Sunday, August 16, 2009

A Hot Day in Newport

Halfday Tony was scheduled to lead level 4 trip out of Ft. Wetherill today. This usually means lots of rocks and some surf. His last level 4 trip out of Wetherill was the stuff of legends: high winds, rough seas, rescues, paddlers needing cab rides back to their cars. Being a sound leader Tony manages to keep the group safe and sound despite the conditions.
Regardless of Tony's prowess as a leader, H was not keen on going on the planned trip for the day. Tony had advertised the itinerary early in the week to get people prepared. He intended to paddle along the coast to Beavertail, cross the West Passage to Whale rock, and lunch at the mouth of the Narrow River. The entire route offers plenty of opportunity for rock gardening and the Narrow River usually offers some nice surf. None of these things hold any allure for H. She likes to paddle, not risk life and limb.
I suggested that instead of doing the level 4 paddle, we could offer a more low key level 3 option. We would paddle over to Newport, explore the harbor, lunch on Gould Island, and then return along the Jamestown coast. We would still be able to visit with friends before and after the paddle without any undue stress. It would also expand the opportunities for other club members to get on the water.
When we showed up at Ft. Wetherill, H and I discovered that we were on our own. The conditions along the coast were calm and everyone else wanted to do the level 4 paddle. TM tried to convince H to go along with the crowd, but she held firm in her decision to do the Newport route. I was a little surprised and a little disappointed. TM is usually very persuasive and it would have been fun to paddle with a bigger group. I was, however, 100% behind H's decision. She'd gone on a few stressful paddles, and missed a few days on the water, for my benefit. The least I could do was spend a sunny summer day on the water doing a paddle she wanted to do.
Once out of the cove at Ft. Wetherill we were graced with a pleasant breeze. It knocked some of the edge off the heat without making paddling difficult. The crossing to Newport was easy.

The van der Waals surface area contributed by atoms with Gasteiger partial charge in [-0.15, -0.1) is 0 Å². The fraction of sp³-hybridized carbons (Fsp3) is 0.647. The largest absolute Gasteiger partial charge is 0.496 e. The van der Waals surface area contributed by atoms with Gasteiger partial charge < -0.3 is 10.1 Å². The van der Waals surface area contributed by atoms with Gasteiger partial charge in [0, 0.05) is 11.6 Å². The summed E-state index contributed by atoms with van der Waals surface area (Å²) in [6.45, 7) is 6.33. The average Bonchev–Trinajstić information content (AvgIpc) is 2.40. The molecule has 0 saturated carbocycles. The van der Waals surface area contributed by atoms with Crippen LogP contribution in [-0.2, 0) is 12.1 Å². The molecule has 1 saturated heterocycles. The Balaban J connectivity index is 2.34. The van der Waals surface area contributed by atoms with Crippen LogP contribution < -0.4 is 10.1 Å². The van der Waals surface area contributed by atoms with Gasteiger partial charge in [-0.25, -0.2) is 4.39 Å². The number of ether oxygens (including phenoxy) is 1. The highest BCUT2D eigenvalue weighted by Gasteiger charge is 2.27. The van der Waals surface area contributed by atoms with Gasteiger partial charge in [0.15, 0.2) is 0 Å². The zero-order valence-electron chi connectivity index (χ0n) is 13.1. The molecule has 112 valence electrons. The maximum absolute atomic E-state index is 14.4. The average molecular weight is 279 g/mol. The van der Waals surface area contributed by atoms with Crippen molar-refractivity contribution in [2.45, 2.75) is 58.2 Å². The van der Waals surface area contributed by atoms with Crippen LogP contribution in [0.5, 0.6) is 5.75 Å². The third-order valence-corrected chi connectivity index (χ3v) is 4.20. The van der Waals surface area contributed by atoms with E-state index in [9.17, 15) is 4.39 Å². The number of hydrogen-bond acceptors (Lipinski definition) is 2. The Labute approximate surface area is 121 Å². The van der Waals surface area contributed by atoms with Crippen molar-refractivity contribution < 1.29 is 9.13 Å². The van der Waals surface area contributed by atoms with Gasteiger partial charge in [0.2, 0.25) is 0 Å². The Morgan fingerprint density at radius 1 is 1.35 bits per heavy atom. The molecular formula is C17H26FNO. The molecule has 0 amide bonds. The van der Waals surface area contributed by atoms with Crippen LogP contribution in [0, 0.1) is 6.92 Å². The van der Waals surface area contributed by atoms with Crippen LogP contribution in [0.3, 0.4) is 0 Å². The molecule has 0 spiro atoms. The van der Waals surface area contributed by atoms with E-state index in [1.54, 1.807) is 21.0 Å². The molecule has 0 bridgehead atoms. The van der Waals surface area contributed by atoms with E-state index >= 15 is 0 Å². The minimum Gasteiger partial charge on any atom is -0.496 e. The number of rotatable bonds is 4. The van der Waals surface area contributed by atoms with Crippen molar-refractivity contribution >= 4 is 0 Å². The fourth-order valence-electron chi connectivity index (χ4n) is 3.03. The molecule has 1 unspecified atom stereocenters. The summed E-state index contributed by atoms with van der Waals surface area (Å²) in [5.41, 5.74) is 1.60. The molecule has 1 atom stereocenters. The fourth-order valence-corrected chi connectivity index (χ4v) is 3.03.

Sadly, once in Newport Harbor we were sheltered from the breeze. The heat settled on us. Fortunately, paddling in the harbor is not a strenuous activity.
Newport Harbor was not full of cruise ships like it was last year. There were, however, loads of megayachts. Some of these ships are big enough to be cruise liners. We saw ships that had bays for auxiliary speed boats and jet skis. We even saw one that had a helicopter sitting on deck. (I'd still prefer my kayak.)
Gould Island greeted us with a stench and a view of two unloading ore ships. We managed to find a spot where the breeze masked the heat and the stench. It was relaxing to just sit in the sun and munch on left overs knowing the return trip was going to be easy.
While the return trip didn't pose any real challenges, it was the most exciting part of the day. As we crossed Potter's Cove two ruffians on a barely controlled personal water craft nearly skidded us into Davey Jones' locker. Once we crossed under the Newport Bridge, the wind picked up and the seas got lively. We bounced our way back to Ft. Wetherill.
We weren't really ready to call it a day, so we decided to paddle along the coast towards Beavertail for a short bit. We figured the other group would be at least another hour, so we figured that we'd still beat them off the water...
Within minutes of deciding to continue on, we spotted the other group. They had paddled in largely calm water all day. The only excitement they saw was PB leading a landing party onto Whale Rock.
Since it was early, and I was still smarting from not passing the 2 star assessment, we decided to do a little skill practice in the cove. It was a perfect spot since there was some swells running into the cove, so the water was not quite quiet. I felt good running through the paces of rolls, sculling for support, sweep turns, and low brace turns.
Although the day was largely perfect, it ended on a sad note. I was practicing a sweep turn when I felt the mighty stick give way. I found myself upside down with a compromised paddle. I tried to roll, but the mighty stick finished splitting before I could even get a breath. RB rescued me promptly and I limped my way back to shore.
We will contact the manufacturer, Wolfgang Brink, since the paddle split doing a turn in deep water and it split along the repair he made to the paddle when it failed last year (also in deep water). I know paddles break, but I baby the mighty stick. I never use it as a lever to stabilize the kayak when getting into the cockpit, I never use it to push of the bottom, and I'm always careful not to put too much stress on it when it is not in the water. I have a Cricket paddle that has held firm through six years of abuse including all the things I do not do with the mighty stick. I also ran the Cricket paddle over with my car once....

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